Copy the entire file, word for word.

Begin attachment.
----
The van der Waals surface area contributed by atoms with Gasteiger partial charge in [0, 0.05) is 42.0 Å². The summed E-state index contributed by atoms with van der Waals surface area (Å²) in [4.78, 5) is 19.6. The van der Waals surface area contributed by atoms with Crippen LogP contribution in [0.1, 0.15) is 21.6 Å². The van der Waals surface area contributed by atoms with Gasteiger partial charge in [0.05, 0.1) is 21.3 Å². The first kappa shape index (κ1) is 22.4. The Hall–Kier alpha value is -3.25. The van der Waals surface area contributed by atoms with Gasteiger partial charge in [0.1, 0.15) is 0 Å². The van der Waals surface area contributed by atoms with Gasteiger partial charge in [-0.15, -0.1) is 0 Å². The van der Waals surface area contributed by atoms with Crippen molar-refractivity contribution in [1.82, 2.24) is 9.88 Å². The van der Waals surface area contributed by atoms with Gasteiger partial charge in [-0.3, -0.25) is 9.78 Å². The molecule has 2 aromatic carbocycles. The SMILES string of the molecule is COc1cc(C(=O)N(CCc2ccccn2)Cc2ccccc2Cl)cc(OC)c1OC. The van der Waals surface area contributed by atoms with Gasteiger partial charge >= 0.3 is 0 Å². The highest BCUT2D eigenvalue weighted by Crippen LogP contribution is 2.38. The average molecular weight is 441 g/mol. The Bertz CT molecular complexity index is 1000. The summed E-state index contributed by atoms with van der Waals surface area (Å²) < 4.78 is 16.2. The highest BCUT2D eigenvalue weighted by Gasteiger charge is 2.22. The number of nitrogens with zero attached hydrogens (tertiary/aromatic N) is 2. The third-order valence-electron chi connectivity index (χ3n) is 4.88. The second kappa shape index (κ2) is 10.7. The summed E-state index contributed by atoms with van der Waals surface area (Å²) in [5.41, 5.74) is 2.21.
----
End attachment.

The van der Waals surface area contributed by atoms with Gasteiger partial charge in [0, 0.05) is 42.0 Å². The summed E-state index contributed by atoms with van der Waals surface area (Å²) in [4.78, 5) is 19.6. The van der Waals surface area contributed by atoms with Crippen LogP contribution in [0.1, 0.15) is 21.6 Å². The van der Waals surface area contributed by atoms with Gasteiger partial charge in [0.05, 0.1) is 21.3 Å². The first kappa shape index (κ1) is 22.4. The Hall–Kier alpha value is -3.25. The van der Waals surface area contributed by atoms with Gasteiger partial charge in [0.1, 0.15) is 0 Å². The van der Waals surface area contributed by atoms with Gasteiger partial charge in [-0.15, -0.1) is 0 Å². The van der Waals surface area contributed by atoms with Crippen molar-refractivity contribution in [1.82, 2.24) is 9.88 Å². The van der Waals surface area contributed by atoms with Gasteiger partial charge in [-0.3, -0.25) is 9.78 Å². The molecule has 2 aromatic carbocycles. The SMILES string of the molecule is COc1cc(C(=O)N(CCc2ccccn2)Cc2ccccc2Cl)cc(OC)c1OC. The van der Waals surface area contributed by atoms with Gasteiger partial charge >= 0.3 is 0 Å². The highest BCUT2D eigenvalue weighted by Crippen LogP contribution is 2.38. The average molecular weight is 441 g/mol. The Bertz CT molecular complexity index is 1000. The summed E-state index contributed by atoms with van der Waals surface area (Å²) < 4.78 is 16.2. The highest BCUT2D eigenvalue weighted by Gasteiger charge is 2.22. The number of nitrogens with zero attached hydrogens (tertiary/aromatic N) is 2. The third-order valence-electron chi connectivity index (χ3n) is 4.88. The second kappa shape index (κ2) is 10.7. The summed E-state index contributed by atoms with van der Waals surface area (Å²) in [5.41, 5.74) is 2.21.